Mal Kelly, of Raymond Terrace, is Ned Kelly's relative

On the left is Mal Kelly, roofer of Raymond Terrace. On the right is Ned Kelly, bushranger formerly of Beveridge in Victoria.

Mal, 28, is Ned’s distant relative. A great, great nephew – something like that.

Mayfield’s Matt Lowe works with Mal. The pair are doing a roofing job at a Catholic church in Newcastle.

“He’s a spitting image. It’s deadset like Ned’s been reborn from a bushranger to a roofer,” Matt told Topics.

Mal said he grew up at Wallsend.

“My great great grandfather was Ned’s brother or uncle,” he said.

Before we saw his picture, we asked Mal if it was true. Does he really look like Ned?

“Yeah dead ringer,” Mal replied.

What’s it like to look like Ned and be related to him?

“I’ve never really talked about it much. If someone hears my last name and asks if I’m related to Ned Kelly, I just say yeah,” he said.

“Most of the time, people just laugh it off.”

Is he anything like Ned Kelly?

Mal chuckled, saying “No, probably the complete opposite”.

Ever been in trouble with the law? “No, never,” he said.

Glad to hear it, Mal. 

Mal, like many Aussies, is interested in the story of Ned Kelly, but had “never really done much digging into it”.

“Some people say he was a bad person, some people say he was like Robin Hood. I’d like to think more Robin Hood, who took from the rich and gave to the poor.”

The records show Ned Kelly was a horse thief, armed robber, bank robber, gang member and cop killer. But he was also considered a courageous but flawed hero, who fought for justice and liberty, railing against authority and the establishment, holding the powerful to account and fighting against discrimination and persecution of poor Irish settlers.

Kelly was hanged on November 11, 1880, at Melbourne Gaol. He was 25. 

The outlaw himself and his famous armour have been embedded in Aussie culture through countless books, songs, paintings, movies and websites.

Ned Kelly and the Kelly Gang were immortalised in Australian history. Come to think of it, Ned is quite possibly the most famous person in our history. But what about Captain Cook, Julia Gillard, Don Bradman, Betty Cuthbert, Ian Thorpe, Eddie Mabo, Kylie Minogue, Michael Hutchence, Olivia Newton John, John Farnham, Nicole Kidman, Robert Menzies, Gough Whitlam, Paul Hogan, Andrew Johns, Colleen McCullough, Rupert Murdoch, Greg Norman, Cate Blanchett, Phar Lap, Skippy and Steve Irwin?  Hmmm, for the purposes of this story, we’ll stick with Ned Kelly.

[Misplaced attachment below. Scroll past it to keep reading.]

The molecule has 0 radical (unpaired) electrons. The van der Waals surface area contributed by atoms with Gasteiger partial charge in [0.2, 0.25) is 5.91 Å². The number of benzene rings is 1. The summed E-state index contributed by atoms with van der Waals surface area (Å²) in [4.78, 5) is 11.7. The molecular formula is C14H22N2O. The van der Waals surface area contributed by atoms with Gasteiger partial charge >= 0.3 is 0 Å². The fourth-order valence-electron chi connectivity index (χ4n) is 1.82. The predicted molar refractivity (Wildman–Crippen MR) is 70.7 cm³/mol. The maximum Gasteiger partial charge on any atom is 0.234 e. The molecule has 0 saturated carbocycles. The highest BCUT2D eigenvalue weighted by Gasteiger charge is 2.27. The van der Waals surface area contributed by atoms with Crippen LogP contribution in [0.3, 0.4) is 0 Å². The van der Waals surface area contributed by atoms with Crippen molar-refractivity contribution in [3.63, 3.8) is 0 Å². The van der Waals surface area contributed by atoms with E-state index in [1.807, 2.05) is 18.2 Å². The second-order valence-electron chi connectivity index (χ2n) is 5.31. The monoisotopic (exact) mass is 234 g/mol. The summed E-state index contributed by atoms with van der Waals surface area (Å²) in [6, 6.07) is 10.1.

Journalist Martin Flanagan said Ned Kelly was “like a bush fire on the horizon casting its red glow into the night”.

Weapons Not Allowed

Herald journo Brodie “Brodester” Owen was strolling along Honeysuckle, whistling to himself and thinking happy thoughts when he came across a Hunter Development Corporation “Prohibited Area” sign.

A sign at Honeysuckle that makes it very clear that weapons aren't allowed.

A sign at Honeysuckle that makes it very clear that weapons aren't allowed.

“No unauthorised carriage of weapons or firearms,” the sign asserted.

Brodie said the sign was at a blocked-off area between the harbour and Throsby car park.

“My theory is it's a sign for fishermen who may bring knives there, but the way it was worded anyone would think the humble fishermen were using bazookas to blow the hairtail out of the harbour!,” Brodie said.

Happy Birthday

“Is it your birthday this week?” The Lass O'Gowrie Hotel posted on Facebook.

The Lass O'Gowrie Hotel's latest marketing involves a birthday present.

The Lass O'Gowrie Hotel's latest marketing involves a birthday present.

“Come get your birthday gift.”

The gift? A $30 bar tab for “you to spend on yourself or your friends”.

  • topics@theherald.com.au